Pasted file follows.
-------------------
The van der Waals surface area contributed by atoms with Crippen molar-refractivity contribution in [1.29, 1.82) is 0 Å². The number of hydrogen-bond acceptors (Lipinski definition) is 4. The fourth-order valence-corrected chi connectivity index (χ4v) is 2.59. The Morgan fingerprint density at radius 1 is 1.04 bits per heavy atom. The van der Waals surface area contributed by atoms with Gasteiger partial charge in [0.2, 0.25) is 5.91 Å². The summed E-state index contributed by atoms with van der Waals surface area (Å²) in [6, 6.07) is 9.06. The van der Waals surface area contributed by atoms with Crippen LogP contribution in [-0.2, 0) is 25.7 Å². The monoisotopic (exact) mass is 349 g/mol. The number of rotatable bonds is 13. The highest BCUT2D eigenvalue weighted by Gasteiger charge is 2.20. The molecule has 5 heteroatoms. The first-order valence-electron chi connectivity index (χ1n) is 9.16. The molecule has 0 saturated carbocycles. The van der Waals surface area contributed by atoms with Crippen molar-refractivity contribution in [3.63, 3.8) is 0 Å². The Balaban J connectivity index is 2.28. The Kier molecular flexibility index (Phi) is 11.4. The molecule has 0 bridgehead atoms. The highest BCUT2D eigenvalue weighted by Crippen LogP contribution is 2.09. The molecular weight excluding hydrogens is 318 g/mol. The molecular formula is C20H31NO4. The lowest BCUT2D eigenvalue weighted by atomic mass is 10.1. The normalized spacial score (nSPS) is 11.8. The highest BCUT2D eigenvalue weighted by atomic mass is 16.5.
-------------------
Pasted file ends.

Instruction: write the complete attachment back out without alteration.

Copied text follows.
The van der Waals surface area contributed by atoms with Crippen molar-refractivity contribution in [1.29, 1.82) is 0 Å². The number of hydrogen-bond acceptors (Lipinski definition) is 4. The fourth-order valence-corrected chi connectivity index (χ4v) is 2.59. The Morgan fingerprint density at radius 1 is 1.04 bits per heavy atom. The van der Waals surface area contributed by atoms with Gasteiger partial charge in [0.2, 0.25) is 5.91 Å². The summed E-state index contributed by atoms with van der Waals surface area (Å²) in [6, 6.07) is 9.06. The van der Waals surface area contributed by atoms with Crippen LogP contribution in [-0.2, 0) is 25.7 Å². The monoisotopic (exact) mass is 349 g/mol. The number of rotatable bonds is 13. The highest BCUT2D eigenvalue weighted by Gasteiger charge is 2.20. The molecule has 5 heteroatoms. The first-order valence-electron chi connectivity index (χ1n) is 9.16. The molecule has 0 saturated carbocycles. The van der Waals surface area contributed by atoms with Crippen molar-refractivity contribution in [3.63, 3.8) is 0 Å². The Balaban J connectivity index is 2.28. The Kier molecular flexibility index (Phi) is 11.4. The molecule has 0 bridgehead atoms. The highest BCUT2D eigenvalue weighted by Crippen LogP contribution is 2.09. The molecular weight excluding hydrogens is 318 g/mol. The molecular formula is C20H31NO4. The lowest BCUT2D eigenvalue weighted by atomic mass is 10.1. The normalized spacial score (nSPS) is 11.8. The highest BCUT2D eigenvalue weighted by atomic mass is 16.5.